Share this entry

Share this page

decasyllabic

Syllabification: dec·a·syl·lab·ic
Pronunciation: /ˌdekəsiˈlabik
 
/
Prosody

Definition of decasyllabic in English:

adjective

(Of a metrical line) consisting of ten syllables.
Example sentences
  • Unlike Southwell's four other nativity poems, this one is written in decasyllabic six-ains, which we find frequently in his poetry.
  • They should be ruled rather by accent than by mere beat, but in no case may there be a line or lines which cannot be read as decasyllabic without difficulty or hesitation.
  • More precisely, you adapt a variation of decasyllabic meter, where your lines alternate between thirteen and seven syllables each.

noun

Back to top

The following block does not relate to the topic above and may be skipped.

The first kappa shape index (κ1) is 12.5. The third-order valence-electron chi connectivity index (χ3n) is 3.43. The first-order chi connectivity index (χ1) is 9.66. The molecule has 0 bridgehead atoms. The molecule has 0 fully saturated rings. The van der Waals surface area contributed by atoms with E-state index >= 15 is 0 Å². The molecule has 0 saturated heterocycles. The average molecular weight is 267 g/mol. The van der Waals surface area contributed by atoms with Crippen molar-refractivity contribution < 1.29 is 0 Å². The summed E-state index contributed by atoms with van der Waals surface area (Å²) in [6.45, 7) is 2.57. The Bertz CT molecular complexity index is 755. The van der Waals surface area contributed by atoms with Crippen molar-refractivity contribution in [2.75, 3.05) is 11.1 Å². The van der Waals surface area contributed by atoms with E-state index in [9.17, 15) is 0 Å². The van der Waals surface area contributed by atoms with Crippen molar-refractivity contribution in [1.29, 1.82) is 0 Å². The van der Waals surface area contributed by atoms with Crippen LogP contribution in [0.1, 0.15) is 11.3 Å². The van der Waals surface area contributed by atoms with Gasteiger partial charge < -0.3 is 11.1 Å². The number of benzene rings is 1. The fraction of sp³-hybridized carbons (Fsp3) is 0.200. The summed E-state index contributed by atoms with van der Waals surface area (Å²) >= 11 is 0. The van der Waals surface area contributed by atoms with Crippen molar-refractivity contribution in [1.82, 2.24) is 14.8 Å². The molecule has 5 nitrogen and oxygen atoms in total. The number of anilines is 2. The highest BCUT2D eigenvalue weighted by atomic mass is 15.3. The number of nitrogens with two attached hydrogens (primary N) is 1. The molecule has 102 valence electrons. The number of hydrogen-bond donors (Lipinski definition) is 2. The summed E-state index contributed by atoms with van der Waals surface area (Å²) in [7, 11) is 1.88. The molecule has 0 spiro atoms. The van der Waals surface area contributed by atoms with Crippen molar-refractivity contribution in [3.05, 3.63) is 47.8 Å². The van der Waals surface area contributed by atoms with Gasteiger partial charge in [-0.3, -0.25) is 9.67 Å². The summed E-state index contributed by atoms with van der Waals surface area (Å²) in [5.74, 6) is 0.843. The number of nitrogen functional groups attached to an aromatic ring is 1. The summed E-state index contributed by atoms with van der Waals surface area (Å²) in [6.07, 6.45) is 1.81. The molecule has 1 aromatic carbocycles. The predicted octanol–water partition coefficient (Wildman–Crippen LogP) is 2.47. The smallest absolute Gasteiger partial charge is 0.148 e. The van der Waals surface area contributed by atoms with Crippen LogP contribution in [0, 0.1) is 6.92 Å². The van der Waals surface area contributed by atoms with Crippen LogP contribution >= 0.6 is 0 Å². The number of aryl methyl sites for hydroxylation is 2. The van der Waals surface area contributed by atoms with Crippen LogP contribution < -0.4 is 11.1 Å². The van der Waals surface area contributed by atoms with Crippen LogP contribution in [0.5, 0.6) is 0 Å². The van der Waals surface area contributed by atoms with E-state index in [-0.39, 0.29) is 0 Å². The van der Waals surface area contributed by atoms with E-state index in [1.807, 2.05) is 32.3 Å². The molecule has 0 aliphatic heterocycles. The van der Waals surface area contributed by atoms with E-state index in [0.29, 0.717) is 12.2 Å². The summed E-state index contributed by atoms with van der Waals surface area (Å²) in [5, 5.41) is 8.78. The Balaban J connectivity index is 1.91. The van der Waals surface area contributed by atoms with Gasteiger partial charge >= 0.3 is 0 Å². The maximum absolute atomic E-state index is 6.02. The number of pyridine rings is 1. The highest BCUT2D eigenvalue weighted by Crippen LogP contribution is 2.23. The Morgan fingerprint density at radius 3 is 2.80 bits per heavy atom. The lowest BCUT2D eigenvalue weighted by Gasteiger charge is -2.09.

(also decasyllable) A metrical line of ten syllables.
Example sentences
  • Each line of ‘I mari del Sud’ begins with a decasyllable composed of three anapestic feet.
  • The division into two quartets followed by two tercets, a consistent rhyme scheme and the decasyllable stand out as these sonnets’ most obvious formal features.
  • While most sonnets conform to the usual rules of prosody, with their decasyllables and 14 rhymed lines, there are exceptions throughout the set.

Definition of decasyllabic in:

Share this entry

Share this page

 

What do you find interesting about this word or phrase?

Comments that don't adhere to our Community Guidelines may be moderated or removed.

Get more from Oxford Dictionaries

Subscribe to remove ads and access premium resources

Word of the day tenebrous
Pronunciation: ˈtenəbrəs
adjective
dark; shadowy or obscure